Battle of the Sexes is, on the surface level, a movie of twos. It depicts real life Billie Jean King and Bobby Riggs, two very different tennis players at two opposite ends of social and political thought. Battle is about their different lives and struggles and their coming together at a “battle of the sexes” tennis match. Battle is helmed by two directors, Jonathan Davis and Valerie Faris, who are best known for their debut feature Little Miss Sunshine. Unfortunately, this film suffers from their timid approach to the film’s subject matter and at the same time succeeds as a character study of a woman torn apart by the world around her.
Billie Jean (Emma Stone) is a young women’s tennis player who is a big proponent for feminism and equal pay among male and female tennis players. Bobby (Steve Carell) is a 55 year old male chauvinist and retired tennis player with a gambling problem. “You’re a feminist, right?” Bobby asks Billie Jean from a phone booth late at night. “No, I’m a tennis player that happens to be a woman.” Billie Jean answers from a hotel room on her national tennis tour. These two characters are at two different points in their lives, and the film highlights their differences. We spend more time with Billie Jean, who begins to struggle with her sexuality when she meets Marilyn Barnett (Andrea Riseborough). Riggs struggles with his gambling problem which manifests many times throughout the film, and sets the main conflict into place.
Battle has two excellent leads to explore. Stone’s performance as Billie Jean may be her best yet. She shows Billie Jean’s contained emotions in a lot of well displayed silent nuance. Between the affectionate glances she shoots at Marilyn, the tentative expressions looking away from her husband (Austin Stowell), and the challenging looks she gives Riggs, Stone gives us a performance that’s many things all at once. When King and Riggs intersect at the film’s climax, Stone is impossible to look away from. Carell also does a pretty good job with Bobby. He provides most of the comedy in the film, and although Bobby was a very open chauvinist, Carell plays him with a reserved pretentiousness that makes Bobby a bit more tolerable. Emphasis on a bit; Bobby really only exclusively serves as a foil to Billie Jean, and a large portion of his actions are extremely obnoxious.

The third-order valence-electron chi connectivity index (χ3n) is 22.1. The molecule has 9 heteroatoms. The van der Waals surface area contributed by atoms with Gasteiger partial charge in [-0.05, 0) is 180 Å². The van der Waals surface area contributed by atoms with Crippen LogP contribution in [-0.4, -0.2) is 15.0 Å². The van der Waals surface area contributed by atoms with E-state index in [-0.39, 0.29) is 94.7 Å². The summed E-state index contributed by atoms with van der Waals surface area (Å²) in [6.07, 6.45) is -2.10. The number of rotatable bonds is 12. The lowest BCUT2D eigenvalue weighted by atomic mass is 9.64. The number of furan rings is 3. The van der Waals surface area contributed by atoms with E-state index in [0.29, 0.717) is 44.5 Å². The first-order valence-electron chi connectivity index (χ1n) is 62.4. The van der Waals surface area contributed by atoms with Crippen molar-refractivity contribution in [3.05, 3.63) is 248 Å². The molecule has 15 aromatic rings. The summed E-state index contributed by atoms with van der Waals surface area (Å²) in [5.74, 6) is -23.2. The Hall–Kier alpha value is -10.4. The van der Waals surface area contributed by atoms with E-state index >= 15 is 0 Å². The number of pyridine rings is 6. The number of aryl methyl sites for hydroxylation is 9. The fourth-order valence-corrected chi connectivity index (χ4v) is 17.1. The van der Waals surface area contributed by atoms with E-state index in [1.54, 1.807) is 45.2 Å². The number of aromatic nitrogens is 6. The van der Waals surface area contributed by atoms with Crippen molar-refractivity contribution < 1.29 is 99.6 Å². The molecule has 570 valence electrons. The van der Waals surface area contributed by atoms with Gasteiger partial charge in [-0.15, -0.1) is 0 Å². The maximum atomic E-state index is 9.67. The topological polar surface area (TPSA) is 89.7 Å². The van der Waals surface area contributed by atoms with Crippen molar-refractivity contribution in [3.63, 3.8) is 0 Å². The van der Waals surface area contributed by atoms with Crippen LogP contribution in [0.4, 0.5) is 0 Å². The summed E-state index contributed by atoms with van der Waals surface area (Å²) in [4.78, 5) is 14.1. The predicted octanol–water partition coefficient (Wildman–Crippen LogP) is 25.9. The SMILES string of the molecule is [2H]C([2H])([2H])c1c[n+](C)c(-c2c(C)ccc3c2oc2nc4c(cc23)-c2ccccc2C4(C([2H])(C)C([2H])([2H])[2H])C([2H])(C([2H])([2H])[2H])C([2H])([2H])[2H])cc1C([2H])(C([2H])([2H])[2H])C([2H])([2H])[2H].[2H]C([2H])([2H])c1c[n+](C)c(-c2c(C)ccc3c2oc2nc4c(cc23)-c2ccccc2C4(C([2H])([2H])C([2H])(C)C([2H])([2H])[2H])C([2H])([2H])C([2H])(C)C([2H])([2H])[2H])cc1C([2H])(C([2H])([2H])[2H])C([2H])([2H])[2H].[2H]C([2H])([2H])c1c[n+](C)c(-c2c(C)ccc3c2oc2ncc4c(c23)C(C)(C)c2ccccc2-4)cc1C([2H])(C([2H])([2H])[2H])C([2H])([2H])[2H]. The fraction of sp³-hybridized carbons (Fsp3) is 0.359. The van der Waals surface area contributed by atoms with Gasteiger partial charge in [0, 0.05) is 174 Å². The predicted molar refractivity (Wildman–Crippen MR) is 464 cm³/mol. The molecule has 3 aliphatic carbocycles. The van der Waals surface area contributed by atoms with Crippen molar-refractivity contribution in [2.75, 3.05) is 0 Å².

Outside of the actors’ performances, there is still a lot going for the film. The cinematography by Linus Sandgren is a sight to behold. Many of his shots are so artistically constructed that the film feels like a moving photography portfolio of beautiful shots and camerawork. The score by Nicholas Britell is also incredibly moving.
The film’s major flaw comes from a lack of any real depth, which stems from unfocused direction and writing. Battle fails to examine any of the events around it with a critical lense. For example, it is implied that a lot of Bobby Riggs’ male chauvinism is just for show; a ploy to get people to want to watch King and Riggs face off because they are so fundamentally different. However, it’s not really made explicitly clear whether he is sexist or not. It seems like an act, but is it? And if it is all an act, what about our society makes Riggs think he has to do this? While the film does have a definite stance on gender equality it fails to examine these themes in any meaningful way. The film is quick and ready to criticize Bobby on his sexist behaviors, but it never goes beyond that. The film is mostly buildup to a climatic tennis match that’s utterly compelling to watch, but once the match is over, what’s left? Not much, unfortunately.